Reading books may be a large path to literacy but the path is wider when it’s supported by other paths leading into it. Music is one of those and so is storytelling. A recent article in The Atlantic talks about why it’s a good thing that parents tell their kids stories about the times they were growing up and adventures about their extended family. The article draws on research conducted in the last couple of decades and talks about the benefits to children.
It’s easy to forget that storytelling was the main way history and knowledge was passed along before books were in wide circulation. Even though we may no longer need to get information important to our physical survival that way, family stories can provide emotional support, as evidenced by the researchers’ cited findings that “adolescents with a stronger knowledge of family history have more robust identities, better coping skills, and lower rates of depression and anxiety.”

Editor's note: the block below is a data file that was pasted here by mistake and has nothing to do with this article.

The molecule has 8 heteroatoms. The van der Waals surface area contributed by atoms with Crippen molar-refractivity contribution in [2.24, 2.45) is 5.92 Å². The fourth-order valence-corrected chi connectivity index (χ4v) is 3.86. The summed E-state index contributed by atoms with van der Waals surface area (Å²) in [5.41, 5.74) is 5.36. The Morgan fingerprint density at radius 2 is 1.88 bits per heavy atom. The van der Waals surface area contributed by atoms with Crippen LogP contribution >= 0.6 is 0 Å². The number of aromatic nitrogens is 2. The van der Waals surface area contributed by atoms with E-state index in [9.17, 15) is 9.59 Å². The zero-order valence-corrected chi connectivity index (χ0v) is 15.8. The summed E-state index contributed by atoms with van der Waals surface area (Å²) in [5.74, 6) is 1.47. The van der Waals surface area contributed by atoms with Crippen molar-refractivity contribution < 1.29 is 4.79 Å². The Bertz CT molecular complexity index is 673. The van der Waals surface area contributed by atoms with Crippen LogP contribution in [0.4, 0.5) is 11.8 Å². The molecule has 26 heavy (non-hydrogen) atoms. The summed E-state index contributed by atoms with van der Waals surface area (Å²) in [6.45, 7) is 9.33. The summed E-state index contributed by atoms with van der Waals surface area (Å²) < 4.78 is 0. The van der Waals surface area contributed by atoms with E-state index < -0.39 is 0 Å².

You may already be telling family stories to your kids on a regular basis, but the holidays, with their focus on tradition, can provide a good starting point to begin talking about events from the past or find new opportunities to do so. With older kids, you can even tell stories about the past they remember. Look at family videos and photos for inspiration and see where the conversation takes you. Sometimes you’ll even be surprised to find that you children place importance to details that didn’t even get your attention from family events in the past. Stories of any kind, whether fictional from a book or real from memory have the power to provide connection and conversation.